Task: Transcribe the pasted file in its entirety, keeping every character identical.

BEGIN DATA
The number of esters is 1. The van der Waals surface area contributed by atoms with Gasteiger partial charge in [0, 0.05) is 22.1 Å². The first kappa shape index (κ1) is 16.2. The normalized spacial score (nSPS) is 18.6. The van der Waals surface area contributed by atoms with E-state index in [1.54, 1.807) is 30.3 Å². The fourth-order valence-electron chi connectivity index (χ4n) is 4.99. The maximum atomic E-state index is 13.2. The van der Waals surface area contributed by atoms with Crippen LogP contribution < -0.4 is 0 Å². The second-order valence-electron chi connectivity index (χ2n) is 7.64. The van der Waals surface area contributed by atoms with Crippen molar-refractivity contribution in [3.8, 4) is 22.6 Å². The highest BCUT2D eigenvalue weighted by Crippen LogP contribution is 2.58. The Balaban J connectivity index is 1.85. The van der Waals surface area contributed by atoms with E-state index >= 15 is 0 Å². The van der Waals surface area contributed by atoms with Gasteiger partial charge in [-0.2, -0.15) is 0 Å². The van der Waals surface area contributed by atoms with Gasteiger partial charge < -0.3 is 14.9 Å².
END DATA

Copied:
The number of esters is 1. The van der Waals surface area contributed by atoms with Gasteiger partial charge in [0, 0.05) is 22.1 Å². The first kappa shape index (κ1) is 16.2. The normalized spacial score (nSPS) is 18.6. The van der Waals surface area contributed by atoms with E-state index in [1.54, 1.807) is 30.3 Å². The fourth-order valence-electron chi connectivity index (χ4n) is 4.99. The maximum atomic E-state index is 13.2. The van der Waals surface area contributed by atoms with Crippen LogP contribution < -0.4 is 0 Å². The second-order valence-electron chi connectivity index (χ2n) is 7.64. The van der Waals surface area contributed by atoms with Crippen molar-refractivity contribution in [3.8, 4) is 22.6 Å². The highest BCUT2D eigenvalue weighted by Crippen LogP contribution is 2.58. The Balaban J connectivity index is 1.85. The van der Waals surface area contributed by atoms with E-state index >= 15 is 0 Å². The van der Waals surface area contributed by atoms with Gasteiger partial charge in [-0.2, -0.15) is 0 Å². The van der Waals surface area contributed by atoms with Gasteiger partial charge < -0.3 is 14.9 Å².